Bannerghatta National Park

Bannerghatta National Park is situated in Bangalore in state of Karnataka. It was established in the year 1940 and declared a national park in 1974. It is located in the Anekal range of mountains and is house to elephants. The national park acts as a wildlife corridor to elephants connecting BR Hills and sathyamangalam forest. 
The government then declared the buffer zone or the Eco sensitive Zone (ESZ) to be 268.96 sq. km. But in a recent proposal the buffer zone has been reduced to 169 sq. km. This decision faced many criticism from wildlife activists. 
Bannerghat National Park
•    The total area of the national park is 65127.5 acre.
•    It is located 22km south of Bangalore in the mountains of Anekal range.
•    Talli reserve forest is in the southeast direction of this national park.
•    Bilikal forest is located in the south of the national park.
•    In 2002 a small part of the national park was declared as zoological garden which is now known as Bannerghatta Biological park.
•    First time in 2006 a butterfly enclosure was inaugurated in the Bannerghat biological park.
•    Flora: Scrub type or dry deciduous forests, southern tropical moist mixed forests, southern tropical dry deciduous forests.
•    Fauna: Elephant, Chital, Striped Hyena, Barking Deer, Peafowl, Porcupine, Grey Jungle Fowl, crocodiles, Partridges, tortoise, varieties of butterflies, python, etc.
Members of the Ministry of Environment and Forests' (MOEF) in 33rd ESZ Expert Committee meeting on February 28 recommended that the November 5 draught notification, which declared an ESZ area of 169 square kilometres around BNP, to be finalised after "detailed deliberations."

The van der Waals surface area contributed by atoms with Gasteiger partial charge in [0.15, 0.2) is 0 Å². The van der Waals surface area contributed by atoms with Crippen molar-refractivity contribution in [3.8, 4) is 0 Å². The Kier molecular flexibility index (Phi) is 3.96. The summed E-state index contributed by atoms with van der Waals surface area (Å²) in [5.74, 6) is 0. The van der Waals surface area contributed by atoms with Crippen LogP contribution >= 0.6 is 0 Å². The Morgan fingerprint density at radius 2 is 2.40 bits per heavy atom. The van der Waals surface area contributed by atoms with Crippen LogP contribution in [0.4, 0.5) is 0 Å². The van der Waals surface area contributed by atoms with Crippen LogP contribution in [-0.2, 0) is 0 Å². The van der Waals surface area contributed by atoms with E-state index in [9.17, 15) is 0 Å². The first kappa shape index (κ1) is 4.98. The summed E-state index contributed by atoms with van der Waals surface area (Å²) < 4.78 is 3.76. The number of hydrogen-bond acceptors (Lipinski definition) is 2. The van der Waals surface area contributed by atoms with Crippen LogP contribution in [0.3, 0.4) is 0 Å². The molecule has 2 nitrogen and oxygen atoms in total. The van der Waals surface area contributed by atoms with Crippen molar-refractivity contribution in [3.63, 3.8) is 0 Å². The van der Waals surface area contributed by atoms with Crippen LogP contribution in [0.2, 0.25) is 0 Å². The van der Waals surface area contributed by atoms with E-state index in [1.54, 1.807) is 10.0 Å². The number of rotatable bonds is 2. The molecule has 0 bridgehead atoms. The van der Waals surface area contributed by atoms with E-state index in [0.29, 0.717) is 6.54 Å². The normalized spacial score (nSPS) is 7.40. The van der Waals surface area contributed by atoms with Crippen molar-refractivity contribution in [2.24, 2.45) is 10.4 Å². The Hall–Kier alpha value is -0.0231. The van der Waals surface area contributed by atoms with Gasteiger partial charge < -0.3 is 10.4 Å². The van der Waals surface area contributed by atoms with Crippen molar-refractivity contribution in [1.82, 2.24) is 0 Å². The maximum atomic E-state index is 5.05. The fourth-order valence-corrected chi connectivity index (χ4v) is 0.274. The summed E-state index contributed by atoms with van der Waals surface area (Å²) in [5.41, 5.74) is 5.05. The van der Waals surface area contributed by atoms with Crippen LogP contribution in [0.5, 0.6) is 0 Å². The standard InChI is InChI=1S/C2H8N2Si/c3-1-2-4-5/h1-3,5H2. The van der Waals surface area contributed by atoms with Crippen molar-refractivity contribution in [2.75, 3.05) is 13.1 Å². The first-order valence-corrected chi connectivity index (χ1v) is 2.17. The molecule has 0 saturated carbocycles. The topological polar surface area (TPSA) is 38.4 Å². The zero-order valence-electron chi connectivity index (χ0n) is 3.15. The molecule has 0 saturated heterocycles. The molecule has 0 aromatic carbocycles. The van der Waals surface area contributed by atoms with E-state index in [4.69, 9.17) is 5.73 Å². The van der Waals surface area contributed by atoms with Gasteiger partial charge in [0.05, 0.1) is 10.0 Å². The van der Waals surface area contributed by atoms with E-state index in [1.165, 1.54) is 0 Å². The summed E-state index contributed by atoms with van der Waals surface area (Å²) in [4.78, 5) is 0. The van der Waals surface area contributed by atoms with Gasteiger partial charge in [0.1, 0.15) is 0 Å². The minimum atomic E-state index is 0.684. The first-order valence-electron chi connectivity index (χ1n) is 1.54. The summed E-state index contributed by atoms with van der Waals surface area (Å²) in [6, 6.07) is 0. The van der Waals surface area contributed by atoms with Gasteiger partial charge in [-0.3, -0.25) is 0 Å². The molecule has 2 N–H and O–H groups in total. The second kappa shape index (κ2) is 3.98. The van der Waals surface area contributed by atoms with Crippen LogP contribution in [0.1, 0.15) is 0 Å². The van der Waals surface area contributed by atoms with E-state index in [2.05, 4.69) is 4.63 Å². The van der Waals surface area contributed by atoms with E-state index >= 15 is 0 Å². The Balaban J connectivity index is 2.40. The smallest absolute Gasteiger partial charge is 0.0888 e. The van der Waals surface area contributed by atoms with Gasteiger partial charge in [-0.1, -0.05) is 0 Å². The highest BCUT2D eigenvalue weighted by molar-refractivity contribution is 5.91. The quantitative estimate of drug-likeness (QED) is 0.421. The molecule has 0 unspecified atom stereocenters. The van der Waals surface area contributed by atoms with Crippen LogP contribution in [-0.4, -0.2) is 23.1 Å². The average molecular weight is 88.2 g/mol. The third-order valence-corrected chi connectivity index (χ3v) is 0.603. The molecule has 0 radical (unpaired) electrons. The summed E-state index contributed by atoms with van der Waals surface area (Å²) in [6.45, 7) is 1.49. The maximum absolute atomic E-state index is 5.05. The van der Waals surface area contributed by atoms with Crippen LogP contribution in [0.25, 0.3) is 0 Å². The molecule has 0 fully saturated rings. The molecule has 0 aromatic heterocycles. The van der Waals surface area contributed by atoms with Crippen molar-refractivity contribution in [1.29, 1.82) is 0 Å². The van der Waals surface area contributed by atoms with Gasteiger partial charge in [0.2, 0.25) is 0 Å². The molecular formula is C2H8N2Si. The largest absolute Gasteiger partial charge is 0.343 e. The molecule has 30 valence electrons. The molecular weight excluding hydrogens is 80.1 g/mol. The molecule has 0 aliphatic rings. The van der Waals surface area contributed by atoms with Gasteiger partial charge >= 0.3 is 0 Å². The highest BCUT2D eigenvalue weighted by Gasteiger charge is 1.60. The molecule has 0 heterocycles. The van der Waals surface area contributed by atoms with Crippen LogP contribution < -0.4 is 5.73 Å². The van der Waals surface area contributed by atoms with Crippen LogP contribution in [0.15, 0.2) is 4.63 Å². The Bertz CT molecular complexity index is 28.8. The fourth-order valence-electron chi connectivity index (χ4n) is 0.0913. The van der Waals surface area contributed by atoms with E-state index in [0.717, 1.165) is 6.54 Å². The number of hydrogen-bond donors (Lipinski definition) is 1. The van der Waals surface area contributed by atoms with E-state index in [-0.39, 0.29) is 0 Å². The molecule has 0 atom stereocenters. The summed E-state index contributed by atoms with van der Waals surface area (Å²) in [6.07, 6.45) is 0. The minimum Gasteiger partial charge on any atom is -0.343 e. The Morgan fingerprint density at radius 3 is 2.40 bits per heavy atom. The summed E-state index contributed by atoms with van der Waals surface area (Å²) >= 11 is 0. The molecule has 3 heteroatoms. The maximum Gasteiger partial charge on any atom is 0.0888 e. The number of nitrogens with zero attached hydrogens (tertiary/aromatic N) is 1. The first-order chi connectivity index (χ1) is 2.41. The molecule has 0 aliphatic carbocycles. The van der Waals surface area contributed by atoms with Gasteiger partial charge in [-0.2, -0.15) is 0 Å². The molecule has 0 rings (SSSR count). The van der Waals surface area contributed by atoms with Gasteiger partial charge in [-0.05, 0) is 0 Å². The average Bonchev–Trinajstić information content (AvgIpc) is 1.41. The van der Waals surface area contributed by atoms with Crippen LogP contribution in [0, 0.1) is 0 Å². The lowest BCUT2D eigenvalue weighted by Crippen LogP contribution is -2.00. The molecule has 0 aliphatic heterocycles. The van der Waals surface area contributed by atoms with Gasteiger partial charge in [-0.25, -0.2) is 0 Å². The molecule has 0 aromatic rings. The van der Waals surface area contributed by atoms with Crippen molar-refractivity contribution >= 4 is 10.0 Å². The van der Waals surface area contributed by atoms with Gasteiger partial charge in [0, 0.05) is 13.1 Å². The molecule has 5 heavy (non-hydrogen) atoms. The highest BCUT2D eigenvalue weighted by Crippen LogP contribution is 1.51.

This is a 37 percent reduction from the first draught notification, which indicated an ESZ area of 268.9 square kilometres in 2016.
The new ESZ will extend from the protected area's periphery by 100 metres (towards Bengaluru) to one kilometre (in Ramanagaram district).
Reduction in the ESZ, which regulates and prohibits certain activities that may destroy the forest, will open up more forest areas for mining and commercial development around Bengaluru's rapidly urbanising city.
The reduction in the buffer zone will have devastating effect on the wildlife and environment. The ESZ was enforced to restrict the activities of humans and protect the environment. The reduction in the ESZ will give permission to people to carry out activities that will harm wildlife like mining and industrialization.
Areas where ESZ has been drastically reduced are either being mined or are being considered for mining. The other sector that will benefit from the ESZ reduction is real estate, as land along highways near BNP will now be free of environmental restrictions.
The findings of a High-Level Working Group, also known as the Kasturirangan committee, are the basis for the MoEF notification. According to the government-appointed committee, the natural landscape of the Ghats accounts for only 41% of the total, with 90% of the area, or 60,000 square kilometres, designated as ecologically sensitive.
Current mining projects should be phased out within five years, or when mining leases are about to expire, according to the committee. It was suggested that infrastructure and development projects be subjected to environmental clearance, and that ESA villages be involved in future project decision-making.